Methicillin-resistant Staphylococcus aureus in horses and horse personnel, 2000-2002

Continued from page 2.
Why MRSA has emerged in the equine population is unclear. It may reflect increased exposure of horses to MRSA-infected persons, a unique ability of CMRSA-5 to colonize horses, the increasing use of certain antimicrobial drugs in veterinary medicine, or a combination of these factors. Several recent investigations in humans suggest that the fluoroquinolones themselves may actually predispose patients to infection with or carriage of MRSA (27,28). Two case-control studies examining risk factors for MRSA found a significant association between fluoroquinolone exposure and MRSA isolation or infection (4,29).

Whether fluoroquinolone use in horses has facilitated emergence of MRSA is not known, since no current data exist on fluoroquinolone use in veterinary medicine. Enrofloxacin is widely used in some sectors of the Ontario horse population, particularly racing horses; however, it is rarely prescribed at OVC-VTH and uncommonly used on breeding farms (J.S. Weese, unpub. data).

While MRSA has been considered primarily a hospital-associated pathogen in humans (10), the increasing incidence of community-acquired infection is concerning (8,9,30,31). Similar to the equine and equine-associated cases reported here, community-acquired infection with SCCmecIV strains has been reported in humans (32-34). Most reports of community-acquired-MRSA in humans involve skin and soft tissue infections, and production of PVL has been implicated as the possible virulence factor in community-associated MRSA infection in humans (31,35). None of the isolates from clinical equine or equine-associated infections in this study contained PVL genes; however, definitive conclusions regarding the role of PVL in equine-associated infection cannot be made with the reasonably small number of clinical isolates evaluated here. Isolates in this study were also multidrug resistant, in contrast to results of many reports of community-associated MRSA in humans (36,37). Therefore, determining the origin of these isolates (community versus hospital) is not straightforward and requires further study.

The lack of proven, safe, and acceptable options of eradication of nasal colonization in horses creates potential management problems. To date, isolation of infected horses and use of barrier precautions have been employed (J.S. Weese, unpub data). However, such methods may be difficult on farms, particularly if colonization is prolonged.

Our study has shown that MRSA infection may be an emerging disease in horses, which agrees with earlier reports (13,14). MRSA infection also may become an important nosocomial problem in the veterinary hospital setting and become endemic on horse farms, particularly in foals. Because of the extensive movement of horses, especially thoroughbreds and standardbreds, between and within Canada and the United States, MRSA colonization and infection may be more widespread than recognized. Emergence of MRSA as an equine pathogen is of additional concern because horses may be a community reservoir of MRSA and source of infection or reinfection for persons. In view of the size of the North American horse population and the frequent close contact between many persons and horses, this concern must not be dismissed. Further study is required to clarify the role of this pathogen in equine disease and transmission between horses and humans.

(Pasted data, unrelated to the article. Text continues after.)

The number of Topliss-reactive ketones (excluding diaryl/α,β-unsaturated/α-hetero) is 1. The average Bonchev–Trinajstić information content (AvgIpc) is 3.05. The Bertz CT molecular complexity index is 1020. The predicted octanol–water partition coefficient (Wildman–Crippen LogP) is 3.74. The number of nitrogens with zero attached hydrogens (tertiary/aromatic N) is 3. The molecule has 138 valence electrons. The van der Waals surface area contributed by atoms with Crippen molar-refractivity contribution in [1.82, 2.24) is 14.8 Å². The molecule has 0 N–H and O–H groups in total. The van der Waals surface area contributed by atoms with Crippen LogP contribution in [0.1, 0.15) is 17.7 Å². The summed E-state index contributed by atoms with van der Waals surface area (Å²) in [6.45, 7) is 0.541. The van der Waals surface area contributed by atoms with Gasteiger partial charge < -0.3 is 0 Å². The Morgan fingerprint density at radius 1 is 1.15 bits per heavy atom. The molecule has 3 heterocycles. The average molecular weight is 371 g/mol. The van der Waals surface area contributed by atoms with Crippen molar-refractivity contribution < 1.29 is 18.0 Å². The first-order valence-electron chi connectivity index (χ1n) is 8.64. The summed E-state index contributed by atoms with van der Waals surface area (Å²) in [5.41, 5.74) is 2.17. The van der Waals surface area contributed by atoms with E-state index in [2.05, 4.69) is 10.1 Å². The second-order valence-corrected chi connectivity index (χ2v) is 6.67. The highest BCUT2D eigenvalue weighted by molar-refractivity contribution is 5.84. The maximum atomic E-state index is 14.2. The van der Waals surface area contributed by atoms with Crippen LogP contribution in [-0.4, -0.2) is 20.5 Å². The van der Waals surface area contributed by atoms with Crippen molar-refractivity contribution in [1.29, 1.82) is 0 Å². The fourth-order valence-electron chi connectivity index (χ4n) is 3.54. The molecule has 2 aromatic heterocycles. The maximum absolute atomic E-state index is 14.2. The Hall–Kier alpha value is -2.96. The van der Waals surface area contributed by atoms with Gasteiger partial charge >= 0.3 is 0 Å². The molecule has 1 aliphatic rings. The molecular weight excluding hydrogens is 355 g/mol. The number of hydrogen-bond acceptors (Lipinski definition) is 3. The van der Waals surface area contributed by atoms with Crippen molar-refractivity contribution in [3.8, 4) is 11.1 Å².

Table. In vitro antimicrobial susceptibilities of 101
methicillin-resistant Staphylococcus aureus isolates from humans and
horses *

                                    MIC in [micro]g/mL

Antimicrobial agent       50%           90%             Range

Tetracycline              >16           >16         [less than or
                                                    equal to] 4-
                                                    [greater than
                                                   or equal to] 16
Doxycycline                8             8          [less than or
                                                    equal to] 4-8
Minocycline            [less than
                        or equal     [less than
                         to] 4        or equal
                                       to] 4        [less than or
                                                    equal to] 4-8
Erythromycin               >8            >8         [less than or
                                                   equal to] 0.5->
Gentamicin                >16
                       ([dagger])       >16
                                     ([dagger])     [less than or
                                                    equal to] 2->
Rifampicin                 >4            >4         [less than or
                                                   equal to] 1->4
TMP/SMX                  8/152         >8/152       [less than or
                                                   equal to] 2/38-

                             % of isolates

Antimicrobial agent    Intermediate    Resistant

Tetracycline                0            96
Doxycycline                78.2           0
Minocycline                14.8           0
Erythromycin                0            86.1
Gentamicin                  9.9          88.1
Rifampicin                 10.9          71.2
TMP/SMX                     NA           79.2

* MIC, minimum inhibitory concentration; TMP/SMX,
trimethoprim-sulfamethoxazole; NA, no intermediate MIC category in
NCCLS guidelines.

([dagger]) All strains were susceptible to gentamicin at a
concentration of 500 [micro]g/mL.


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